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Call to Action: Nature learnings for workplace culture and well-being  

How can we learn from nature to embed long term, authentic and meaningful cultural change in our organisations and teams?  Time for action?  And, are you in?   

The well documented human-nature connection goes beyond well-being to addressing climate change and making working life better through culture change.

You may have come across the word ‘biophilia’ by now.  A term brought to prominence by EO Wilson, who was a major proponent of the human-nature connection.  Wilson (who sadly passed away last year)  hypothesised that as humans we have a natural affiliation with nature — it’s where we feel safe, sheltered, where our stone-age selves with stone-age brains would have lived, worked, sought nourishment and livelihood.  

Biophilia comes in many forms and is often associated with architecture and design.  Think anything from authentic nature such as gorges and ravines, human-made parks to indoor lighting, air flow, nature mimicry and plants.

laburnam in the garden
Laburnam in the garden

It makes perfect sense doesn’t it, that we feel good in nature. And people generally describe their favourite places as being in nature — a garden, near water, greenery etc. (Korpela and Hartig, 96).

Our human need for nature links to restoration theories which bring together the concept that nature elicits feelings of being away; fascination; coherence (opportunity for reflection with fewer distractions); and compatibility (appreciating the environment).  People feel significantly and substantially happier outdoors in all green areas than in urban environments (McKerron and Marouto, 13) and connection to nature can have positive outcomes on our psychological and social well-being. People report better moods, lower anxiety, less rumination, lower negative affect in nature compared with urban settings (Aspinall et. al. 2015). Even considering the effect of simply exercising — which we also know is good for us — is even better for us in nature.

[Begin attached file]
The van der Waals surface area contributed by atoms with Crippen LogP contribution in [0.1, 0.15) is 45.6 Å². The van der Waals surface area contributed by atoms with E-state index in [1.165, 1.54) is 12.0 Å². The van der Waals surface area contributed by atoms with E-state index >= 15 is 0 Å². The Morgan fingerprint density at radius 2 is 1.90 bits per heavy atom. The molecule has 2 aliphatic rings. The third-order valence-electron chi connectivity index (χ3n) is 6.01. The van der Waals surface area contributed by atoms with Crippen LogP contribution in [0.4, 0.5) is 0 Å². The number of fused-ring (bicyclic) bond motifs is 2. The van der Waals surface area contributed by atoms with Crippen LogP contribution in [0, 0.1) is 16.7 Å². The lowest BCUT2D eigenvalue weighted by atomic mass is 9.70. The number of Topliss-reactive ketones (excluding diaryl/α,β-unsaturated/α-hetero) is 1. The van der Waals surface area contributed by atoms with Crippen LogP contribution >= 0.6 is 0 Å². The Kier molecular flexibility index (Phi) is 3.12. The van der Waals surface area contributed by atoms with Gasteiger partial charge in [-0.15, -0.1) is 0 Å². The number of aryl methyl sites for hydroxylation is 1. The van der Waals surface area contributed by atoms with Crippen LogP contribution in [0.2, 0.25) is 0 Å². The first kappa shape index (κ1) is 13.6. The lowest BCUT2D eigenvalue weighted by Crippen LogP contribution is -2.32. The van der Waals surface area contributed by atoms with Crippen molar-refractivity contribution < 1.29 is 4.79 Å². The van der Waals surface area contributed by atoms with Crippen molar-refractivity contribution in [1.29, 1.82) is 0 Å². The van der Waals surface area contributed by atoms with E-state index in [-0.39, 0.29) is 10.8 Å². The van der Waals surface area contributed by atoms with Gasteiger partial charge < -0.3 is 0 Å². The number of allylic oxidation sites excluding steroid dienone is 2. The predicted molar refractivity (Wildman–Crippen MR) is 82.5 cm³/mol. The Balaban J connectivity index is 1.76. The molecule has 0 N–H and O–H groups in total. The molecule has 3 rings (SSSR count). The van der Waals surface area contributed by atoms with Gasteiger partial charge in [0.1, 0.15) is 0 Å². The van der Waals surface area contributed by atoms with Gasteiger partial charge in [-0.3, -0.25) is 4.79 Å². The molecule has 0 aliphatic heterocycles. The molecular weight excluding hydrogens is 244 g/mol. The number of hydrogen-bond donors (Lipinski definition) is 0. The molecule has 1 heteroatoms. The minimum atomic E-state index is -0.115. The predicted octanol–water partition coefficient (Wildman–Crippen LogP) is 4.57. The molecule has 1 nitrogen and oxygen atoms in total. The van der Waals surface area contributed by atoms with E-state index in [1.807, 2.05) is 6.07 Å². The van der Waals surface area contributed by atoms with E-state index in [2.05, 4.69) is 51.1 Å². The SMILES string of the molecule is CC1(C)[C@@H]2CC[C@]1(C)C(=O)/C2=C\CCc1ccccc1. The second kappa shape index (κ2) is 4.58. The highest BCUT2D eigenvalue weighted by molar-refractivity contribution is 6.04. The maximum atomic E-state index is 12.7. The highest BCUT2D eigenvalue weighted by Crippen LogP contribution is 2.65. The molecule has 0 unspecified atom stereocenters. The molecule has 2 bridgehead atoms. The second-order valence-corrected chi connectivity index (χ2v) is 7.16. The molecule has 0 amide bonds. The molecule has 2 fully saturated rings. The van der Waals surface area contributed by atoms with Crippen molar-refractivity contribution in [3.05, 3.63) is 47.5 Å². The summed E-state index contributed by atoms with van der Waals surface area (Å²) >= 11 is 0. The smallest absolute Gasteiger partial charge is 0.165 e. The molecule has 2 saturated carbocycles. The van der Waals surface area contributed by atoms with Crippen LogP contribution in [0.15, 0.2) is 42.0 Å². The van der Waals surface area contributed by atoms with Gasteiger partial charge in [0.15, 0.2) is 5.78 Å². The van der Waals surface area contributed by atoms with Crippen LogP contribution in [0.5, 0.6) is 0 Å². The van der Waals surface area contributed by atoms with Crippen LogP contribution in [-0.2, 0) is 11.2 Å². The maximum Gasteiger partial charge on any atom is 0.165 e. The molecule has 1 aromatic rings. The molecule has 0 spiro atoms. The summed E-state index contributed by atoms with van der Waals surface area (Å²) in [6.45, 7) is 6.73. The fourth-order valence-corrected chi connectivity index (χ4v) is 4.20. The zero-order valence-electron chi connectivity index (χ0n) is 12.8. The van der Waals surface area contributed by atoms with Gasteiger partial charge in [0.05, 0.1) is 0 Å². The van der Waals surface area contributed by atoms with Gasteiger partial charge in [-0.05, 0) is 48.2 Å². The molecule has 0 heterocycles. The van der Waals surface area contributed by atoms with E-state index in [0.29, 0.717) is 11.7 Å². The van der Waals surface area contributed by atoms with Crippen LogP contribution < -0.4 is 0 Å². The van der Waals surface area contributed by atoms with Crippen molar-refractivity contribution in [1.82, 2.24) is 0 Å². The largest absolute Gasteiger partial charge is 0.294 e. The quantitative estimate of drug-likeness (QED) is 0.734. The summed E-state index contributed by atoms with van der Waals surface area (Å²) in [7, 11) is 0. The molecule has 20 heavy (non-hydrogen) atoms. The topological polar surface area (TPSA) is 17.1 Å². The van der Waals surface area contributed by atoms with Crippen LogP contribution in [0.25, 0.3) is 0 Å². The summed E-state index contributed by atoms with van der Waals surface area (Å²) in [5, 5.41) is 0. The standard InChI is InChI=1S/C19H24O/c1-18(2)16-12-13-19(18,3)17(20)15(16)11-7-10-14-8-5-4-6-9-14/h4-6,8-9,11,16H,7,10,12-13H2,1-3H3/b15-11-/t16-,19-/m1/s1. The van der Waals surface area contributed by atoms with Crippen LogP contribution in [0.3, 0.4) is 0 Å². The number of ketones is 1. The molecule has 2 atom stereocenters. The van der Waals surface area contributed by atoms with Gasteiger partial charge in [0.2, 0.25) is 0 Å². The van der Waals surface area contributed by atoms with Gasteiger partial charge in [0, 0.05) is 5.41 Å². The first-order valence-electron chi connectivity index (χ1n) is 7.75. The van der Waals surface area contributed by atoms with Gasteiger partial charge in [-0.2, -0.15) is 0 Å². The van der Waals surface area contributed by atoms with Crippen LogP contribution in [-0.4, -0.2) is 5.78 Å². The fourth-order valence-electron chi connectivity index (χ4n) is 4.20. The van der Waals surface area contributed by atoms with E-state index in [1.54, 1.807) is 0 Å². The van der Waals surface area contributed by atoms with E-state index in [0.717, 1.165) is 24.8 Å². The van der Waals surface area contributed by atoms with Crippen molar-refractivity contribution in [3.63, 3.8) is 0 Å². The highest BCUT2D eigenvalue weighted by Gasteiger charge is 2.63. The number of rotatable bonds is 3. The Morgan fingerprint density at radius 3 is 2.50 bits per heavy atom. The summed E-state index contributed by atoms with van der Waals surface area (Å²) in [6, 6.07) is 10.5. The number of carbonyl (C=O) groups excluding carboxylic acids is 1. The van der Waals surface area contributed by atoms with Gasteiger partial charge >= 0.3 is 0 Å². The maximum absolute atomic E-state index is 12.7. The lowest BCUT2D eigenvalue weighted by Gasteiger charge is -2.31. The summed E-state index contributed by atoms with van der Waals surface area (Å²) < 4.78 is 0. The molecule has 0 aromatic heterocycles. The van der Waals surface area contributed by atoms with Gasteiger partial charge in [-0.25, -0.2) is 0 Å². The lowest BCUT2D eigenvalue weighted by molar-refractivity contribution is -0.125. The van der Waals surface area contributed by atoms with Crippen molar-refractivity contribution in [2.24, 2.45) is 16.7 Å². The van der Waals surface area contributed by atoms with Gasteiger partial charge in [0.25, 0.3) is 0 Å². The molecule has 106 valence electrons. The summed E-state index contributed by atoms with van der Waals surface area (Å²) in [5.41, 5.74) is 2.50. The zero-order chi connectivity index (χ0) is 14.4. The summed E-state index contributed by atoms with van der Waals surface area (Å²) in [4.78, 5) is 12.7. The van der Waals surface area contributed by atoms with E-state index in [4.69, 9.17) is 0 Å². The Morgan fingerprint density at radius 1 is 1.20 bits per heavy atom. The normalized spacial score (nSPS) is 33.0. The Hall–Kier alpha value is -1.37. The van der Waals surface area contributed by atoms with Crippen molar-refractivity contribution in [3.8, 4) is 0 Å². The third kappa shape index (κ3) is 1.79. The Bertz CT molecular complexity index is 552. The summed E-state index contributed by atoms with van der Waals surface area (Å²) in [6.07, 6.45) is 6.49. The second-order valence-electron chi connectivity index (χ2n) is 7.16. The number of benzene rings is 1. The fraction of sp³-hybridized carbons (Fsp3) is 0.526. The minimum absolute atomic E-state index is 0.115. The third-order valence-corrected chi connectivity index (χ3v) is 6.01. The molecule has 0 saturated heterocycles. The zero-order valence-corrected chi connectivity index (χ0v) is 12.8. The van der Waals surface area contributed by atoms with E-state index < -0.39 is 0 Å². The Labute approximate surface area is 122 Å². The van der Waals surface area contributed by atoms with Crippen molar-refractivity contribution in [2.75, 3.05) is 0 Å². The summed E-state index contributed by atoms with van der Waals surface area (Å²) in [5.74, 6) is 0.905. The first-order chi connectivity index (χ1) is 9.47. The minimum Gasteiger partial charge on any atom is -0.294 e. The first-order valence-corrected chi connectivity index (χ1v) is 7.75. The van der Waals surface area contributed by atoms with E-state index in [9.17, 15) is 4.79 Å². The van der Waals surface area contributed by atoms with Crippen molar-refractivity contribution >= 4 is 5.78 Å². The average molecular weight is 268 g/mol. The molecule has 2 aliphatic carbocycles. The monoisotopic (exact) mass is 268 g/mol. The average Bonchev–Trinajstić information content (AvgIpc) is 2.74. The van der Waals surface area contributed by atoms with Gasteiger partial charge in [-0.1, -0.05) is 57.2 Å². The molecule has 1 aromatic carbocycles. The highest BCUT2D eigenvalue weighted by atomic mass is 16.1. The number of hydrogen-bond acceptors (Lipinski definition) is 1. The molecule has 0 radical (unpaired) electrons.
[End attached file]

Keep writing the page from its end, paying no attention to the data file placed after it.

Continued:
Studies have shown how being in nature can offer positive mental and physical health outcomes (Lee et. al. 2014) — think forest bathing (shinrin-yoku) and its links with lower heart rate, balanced cortisol levels, better cardiovascular activity. Being in nature is also linked to kindness and generosity.

indoor plants
Indoor Plants

For many of us, despite its obvious intense challenges, the COVID pandemic further reinforced our positive connections with nature. One study by the University of Cumbria found that 72% women and 60% men spent time in nature during the throes of the pandemic in the UK. The study also found an increase in nature images on social media content during the peak pandemic. And 70% of participants reported feeling more likely to notice nature in local areas in future.  An on-going Nature Survey by Natural England, with over 2000 respondents, is reinforcing this finding.

Our connection to nature has the potential to reshape our personal values and promote pro-environmental behaviours.  In their meta-analysis of 24 studies, Whitburn, Linklater, Abrahamse (2019) found positive and moderate associations between connection to nature and pro environmental behaviours — with the strongest correlation being in children – “Facilitating a stronger connection to nature may result in greater engagement in pro-environmental behaviours and conservation…”.